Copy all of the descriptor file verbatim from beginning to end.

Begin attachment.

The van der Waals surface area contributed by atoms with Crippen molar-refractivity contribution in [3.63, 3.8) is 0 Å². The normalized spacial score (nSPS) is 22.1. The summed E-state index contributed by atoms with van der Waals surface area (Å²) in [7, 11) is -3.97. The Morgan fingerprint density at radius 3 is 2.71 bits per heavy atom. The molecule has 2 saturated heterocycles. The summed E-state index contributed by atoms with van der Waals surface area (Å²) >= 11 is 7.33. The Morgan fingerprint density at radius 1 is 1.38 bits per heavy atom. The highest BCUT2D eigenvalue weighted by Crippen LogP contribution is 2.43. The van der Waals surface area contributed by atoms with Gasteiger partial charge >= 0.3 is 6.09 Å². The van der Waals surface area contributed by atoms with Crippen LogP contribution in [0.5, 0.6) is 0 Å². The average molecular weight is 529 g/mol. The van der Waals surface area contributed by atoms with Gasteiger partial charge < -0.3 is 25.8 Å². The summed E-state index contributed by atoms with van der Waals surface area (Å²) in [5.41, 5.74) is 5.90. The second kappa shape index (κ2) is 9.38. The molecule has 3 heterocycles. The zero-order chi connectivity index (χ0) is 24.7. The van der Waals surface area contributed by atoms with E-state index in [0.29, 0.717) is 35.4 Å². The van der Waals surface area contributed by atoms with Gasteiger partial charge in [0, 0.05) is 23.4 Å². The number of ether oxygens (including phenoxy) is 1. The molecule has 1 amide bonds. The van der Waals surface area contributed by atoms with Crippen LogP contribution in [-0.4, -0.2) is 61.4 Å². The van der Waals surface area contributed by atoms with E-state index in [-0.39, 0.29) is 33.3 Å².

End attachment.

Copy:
The van der Waals surface area contributed by atoms with Crippen molar-refractivity contribution in [3.63, 3.8) is 0 Å². The normalized spacial score (nSPS) is 22.1. The summed E-state index contributed by atoms with van der Waals surface area (Å²) in [7, 11) is -3.97. The Morgan fingerprint density at radius 3 is 2.71 bits per heavy atom. The molecule has 2 saturated heterocycles. The summed E-state index contributed by atoms with van der Waals surface area (Å²) >= 11 is 7.33. The Morgan fingerprint density at radius 1 is 1.38 bits per heavy atom. The highest BCUT2D eigenvalue weighted by Crippen LogP contribution is 2.43. The van der Waals surface area contributed by atoms with Gasteiger partial charge >= 0.3 is 6.09 Å². The van der Waals surface area contributed by atoms with Crippen LogP contribution in [0.5, 0.6) is 0 Å². The average molecular weight is 529 g/mol. The van der Waals surface area contributed by atoms with Gasteiger partial charge < -0.3 is 25.8 Å². The summed E-state index contributed by atoms with van der Waals surface area (Å²) in [5.41, 5.74) is 5.90. The second kappa shape index (κ2) is 9.38. The molecule has 3 heterocycles. The zero-order chi connectivity index (χ0) is 24.7. The van der Waals surface area contributed by atoms with E-state index in [0.29, 0.717) is 35.4 Å². The van der Waals surface area contributed by atoms with Gasteiger partial charge in [0, 0.05) is 23.4 Å². The number of ether oxygens (including phenoxy) is 1. The molecule has 1 amide bonds. The van der Waals surface area contributed by atoms with Crippen LogP contribution in [-0.4, -0.2) is 61.4 Å². The van der Waals surface area contributed by atoms with E-state index in [-0.39, 0.29) is 33.3 Å².